Date: August 1, 2012
After weeks of summer camp, vacations and no homework, it can be difficult for kids to get back into the daily grind of school. Crystal Reardon, director of counseling for Wake County Public Schools, says starting school on the right foot can enhance children's relationships with their peers and teachers, and help them develop a positive attitude toward school.
For children starting school for the first time, WCPSS Project Enlightenment (projectenlightenment.wcpss.net) offers valuable information and resources for parents.
Another helpful resource is schoolfamily.org, recommended by Kishia Carrington, student services coordinator for Durham County Public Schools. The website lists what to expect academically and socially for each grade level, from preschool through 12th grade.
Here are some general tips to help you and your child prepare for going back to school:
1. Schedule an appointment with the doctor. Visit your child's dentist, doctor or pediatrician to make sure he is in good physical and mental health and receives recommended vaccinations or immunizations. If your child plans on participating in sports, be sure to have a physical completed in time. (Some are school system-specific.)
2. Establish healthy habits. Changing routines is hard, but establishing regular bedtimes and mealtimes will ease your child back into school mode. A few weeks before school starts, encourage your child to go to sleep and wake up earlier than usual so the adjustment won't be too shocking.
3. Make organization a priority. Keep your school to-do lists tidy by using online organizational resources such as Clipix.com or Workflowy.com. It is also helpful to set aside a folder at home exclusively for filing paper copies of your child's important school information. This way, everything is all in one place.
4. Buy supplies early. Be sure to steadily purchase all necessary school supplies ahead of time. This will save you the headache of trying to buy them all at once the week — or night — before school begins.
5. Save the date. Keep track of what the entire family is up to by marking important future dates on your calendar or smartphone so they don't end up surprising you later.
6. Make safety a priority. Talk with your child about common safety practices, especially school bus, traffic and pedestrian safety. Review protocol for after-school safety if your child will be home alone.
Keep calm and carry on
Darlene Johnson, lead social worker for WCPSS, says it's common for children and parents to feel anxious about going back to school. She and Jeff Nash, from the DPS office of public affairs, offer advice to help combat children's uneasiness:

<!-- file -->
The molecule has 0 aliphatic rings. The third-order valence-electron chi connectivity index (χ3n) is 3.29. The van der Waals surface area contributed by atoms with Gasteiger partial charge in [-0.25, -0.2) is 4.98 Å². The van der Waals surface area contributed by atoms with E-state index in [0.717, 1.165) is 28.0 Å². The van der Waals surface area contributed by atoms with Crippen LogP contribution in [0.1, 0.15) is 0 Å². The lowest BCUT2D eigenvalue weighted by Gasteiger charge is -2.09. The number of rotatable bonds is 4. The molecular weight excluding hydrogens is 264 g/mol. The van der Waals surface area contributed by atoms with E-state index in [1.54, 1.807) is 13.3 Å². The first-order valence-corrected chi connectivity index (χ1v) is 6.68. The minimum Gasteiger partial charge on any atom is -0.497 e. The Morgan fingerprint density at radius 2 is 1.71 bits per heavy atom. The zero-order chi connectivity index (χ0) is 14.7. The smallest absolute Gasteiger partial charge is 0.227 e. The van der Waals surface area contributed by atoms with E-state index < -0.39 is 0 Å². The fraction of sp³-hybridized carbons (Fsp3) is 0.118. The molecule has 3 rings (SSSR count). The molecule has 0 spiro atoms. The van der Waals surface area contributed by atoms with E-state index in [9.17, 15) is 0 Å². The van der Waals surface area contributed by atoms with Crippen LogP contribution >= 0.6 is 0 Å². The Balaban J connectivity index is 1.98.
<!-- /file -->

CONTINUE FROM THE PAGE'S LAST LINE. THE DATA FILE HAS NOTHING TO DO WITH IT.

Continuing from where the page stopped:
7. Communicate clearly. "It's easier now than it has ever been to talk to teachers," Nash says. If you have concerns about your child starting school, contact his teacher(s) through email, phone or even Facebook. "This is what teachers do," he says. "They want to reach out to families and children: It's part of the job."
8. Familiarize yourself. Johnson recommends taking your child on a tour of the school campus. Visit places she will be, like the playground, cafeteria or media center. If possible, arrange to meet teachers or principals on the visit. This way, your child will feel more confident on her first day back and there will be fewer surprises.
9. Read the student handbook. Go through the student handbook with your child. It can answer questions you might have and provide information about the dress code, emergency procedures and other relevant information. Nash says these handbooks don't usually change from year to year, so consult the previous year's handbook if you want information before the school year starts.
10. Establish expectations. Contact your child's teachers to understand what they expect academically from their students. Then, discuss with your child what he wants to learn and accomplish at school. Write down these goals and revisit them periodically to help him stay focused throughout the year.
11. Set an example. If your child is still feeling nervous about starting school, talk to her about fond school memories from when you were her age. "Smile when you tell the story, and encourage your children to create their own stories," Nash says. Let your child know you were once in her shoes, too.
And if the first week back isn't a success, don't panic. Johnson says in addition to contacting the appropriate teachers or a guidance counselor to create strategies to help address concerns you or your child may have, establishing an open line of communication with your child is extremely important and helpful.
"Find out what is triggering whatever feelings they have, and problem-solve with them," Johnson says.
Editorial intern Jessica Gaylord is a junior at UNC-Chapel Hill, double majoring in journalism and communications.